Guide to the New-York African Free-School Records
New-York Historical Society
170 Central Park West
New York, NY 10024
Phone: (212) 873-3400
© 2011 New-York Historical Society
Collection processed by Ted O'Reilly
This finding aid was produced using the Archivists' Toolkit
on November 14, 2013
Description is in English. using Describing Archives: A Content Standard
|Title:||New-York African Free-School Records|
|Abstract:||This collection covers the latter portion of the existence of the African Free-Schools, founded by the New-York Manumission Society, to help prepare black children for lives as free men and women. The records end two years before oversight of the schools was transferred to the Public School Society. They relate to classroom observation, student performance, behavior and promotions, as well as examples of lessons and student work. Note that the African Free School Records have been digitized and can be found here.|
|Quantity:||0.5 Linear feet 4 volumes on 2 microfilm reels|
|Call Phrase:||MS 747|
In order to further the objectives of its organization, the New-York Manumission Society founded the New-York African Free-School in 1787. Since the school was devoted to the education of black boys and girls as preparation for life as free citizens, it was an important extension of the Manumission Society's efforts to lobby for the abolition of slavery and manumission of New York slaves, and to advocate on behalf of those already freed.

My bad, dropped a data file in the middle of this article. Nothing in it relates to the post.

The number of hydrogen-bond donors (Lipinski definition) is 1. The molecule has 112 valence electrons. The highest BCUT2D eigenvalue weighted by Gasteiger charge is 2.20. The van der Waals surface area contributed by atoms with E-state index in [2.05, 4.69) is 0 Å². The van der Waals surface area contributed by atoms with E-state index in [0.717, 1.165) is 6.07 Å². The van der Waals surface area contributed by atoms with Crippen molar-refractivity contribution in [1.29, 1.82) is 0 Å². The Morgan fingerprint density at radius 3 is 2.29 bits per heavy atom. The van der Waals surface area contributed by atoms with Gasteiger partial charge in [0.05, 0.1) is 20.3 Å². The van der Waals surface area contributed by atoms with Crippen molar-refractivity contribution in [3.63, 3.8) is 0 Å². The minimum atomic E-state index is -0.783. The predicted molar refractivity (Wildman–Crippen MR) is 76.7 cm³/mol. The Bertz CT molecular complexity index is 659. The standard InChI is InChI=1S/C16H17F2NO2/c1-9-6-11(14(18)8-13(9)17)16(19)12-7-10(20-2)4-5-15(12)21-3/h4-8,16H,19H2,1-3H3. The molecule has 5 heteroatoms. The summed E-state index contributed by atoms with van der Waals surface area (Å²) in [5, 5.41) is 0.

Beginning with a single schoolhouse on Cliff Street (that would burn down in 1814), the African Free-School ultimately boasted seven school buildings around the city. The schools employed the Lancasterian system of education, with a broad, practically based curriculum, covering standards such as reading, writing, penmanship, grammar and arithmetic, as well as religion, sciences, geography and after 1791, needlework. Blacks were represented on its staff, which included John Teasman, who served both as a teacher and later as principal of the school.
As the New-York Manumission Society's role ebbed with the end of slavery in New York, it eventually turned the African Free-Schools over to the New York Public School Society in 1834. All the schools subsequently became fully part of the public school system thirteen years later in 1847.
Operating from the belief that education would be an essential component in helping blacks to improve their position in American society, the school played a significant role in producing new leadership from within the New York black community. Although black Americans were often blocked from becoming skilled tradesmen, its graduates still represented many of the most important and influential African-American figures of the period. They entered into careers in medicine, the clergy, scholarship, abolitionism, theater and business. Among some of the better known students are: Alexander Crummell, Peter Guignon, Iris Aldridge, James McCune Smith, Samuel Ringgold Ward, Peter Williams and Patrick Reason.
Scope and Contents